Metformin proved useful in the treatment of nonalcoholic fatty liver disease, but its superiority over nutritional treatment and antioxidants has never been demonstrated.
Dr Marchesini and colleagues aimed to compare the usefulness of metformin versus prescriptive diet or vitamin E.
The researchers conducted a randomized trial where 55 nondiabetic nonalcoholic fatty liver disease patients were given 2g/d metformin for 12 months.
The team gave 28 control cases either 800 IU/day vitamin E or a prescriptive, weight-reducing diet.
Outcome measures were liver enzymes, insulin resistance using a homeostasis model assessment, parameters of the metabolic syndrome, and histology.
| Metformin treatment was associated with higher rates of aminotransferase normalization|
|American Journal of Gastroenterology|
The investigators showed that aminotransferase levels improved in all groups, in association with weight loss.
The team found that the effects in the metformin arm were larger, and alanine aminotransferase normalized in 56 % of cases.
In multivariate analysis, metformin treatment was associated with higher rates of aminotransferase normalization, after correction for age, gender, basal aminotransferases, and change in body mass index.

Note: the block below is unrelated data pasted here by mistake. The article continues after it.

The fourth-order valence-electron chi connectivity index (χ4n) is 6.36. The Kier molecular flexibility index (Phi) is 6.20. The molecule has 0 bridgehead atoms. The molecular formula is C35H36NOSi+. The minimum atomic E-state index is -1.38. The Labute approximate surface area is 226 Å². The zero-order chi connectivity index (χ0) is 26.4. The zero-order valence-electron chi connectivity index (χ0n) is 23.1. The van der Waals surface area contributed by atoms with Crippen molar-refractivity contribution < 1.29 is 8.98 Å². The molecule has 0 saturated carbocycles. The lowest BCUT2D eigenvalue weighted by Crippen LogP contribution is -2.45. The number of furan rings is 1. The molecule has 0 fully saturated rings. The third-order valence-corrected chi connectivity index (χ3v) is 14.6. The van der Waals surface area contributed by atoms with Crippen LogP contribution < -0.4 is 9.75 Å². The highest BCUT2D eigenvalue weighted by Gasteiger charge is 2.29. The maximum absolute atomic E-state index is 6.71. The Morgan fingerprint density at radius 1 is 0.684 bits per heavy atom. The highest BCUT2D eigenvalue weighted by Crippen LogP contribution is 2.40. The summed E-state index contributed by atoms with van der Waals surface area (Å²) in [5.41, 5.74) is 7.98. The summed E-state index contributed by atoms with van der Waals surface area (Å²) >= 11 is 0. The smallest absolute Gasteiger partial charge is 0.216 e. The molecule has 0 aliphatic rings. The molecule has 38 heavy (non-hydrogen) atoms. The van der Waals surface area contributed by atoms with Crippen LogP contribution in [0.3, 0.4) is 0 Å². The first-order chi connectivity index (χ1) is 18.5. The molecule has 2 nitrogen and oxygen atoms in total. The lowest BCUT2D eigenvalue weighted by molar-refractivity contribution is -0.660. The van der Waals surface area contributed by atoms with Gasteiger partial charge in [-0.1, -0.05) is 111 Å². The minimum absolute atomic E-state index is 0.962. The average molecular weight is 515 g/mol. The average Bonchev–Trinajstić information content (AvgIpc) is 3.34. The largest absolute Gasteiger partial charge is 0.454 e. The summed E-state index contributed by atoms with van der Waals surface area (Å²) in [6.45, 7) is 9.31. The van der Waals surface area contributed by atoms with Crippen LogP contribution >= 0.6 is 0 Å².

The research team noted that differences were maintained when the 2 control groups were separately analyzed.
The distribution of positive criteria for the metabolic syndrome was reduced only in the metformin arm.
The team observed that a control biopsy in 17 metformin treated cases and14 nonresponders showed a significant decrease in liver fat, necroinflammation and fibrosis.
No side effects were observed during metformin treatment.
Dr Marchesini’s team concluded, “Metformin treatment is better than a prescriptive diet or vitamin E in the therapy of nonalcoholic fatty liver disease patients receiving nutritional counseling.”
”Limited histological data support an association between improved aminotransferases and biopsy findings.”
“Confirmation is required in a double-blind trial with appropriate statistical power based on liver histology.”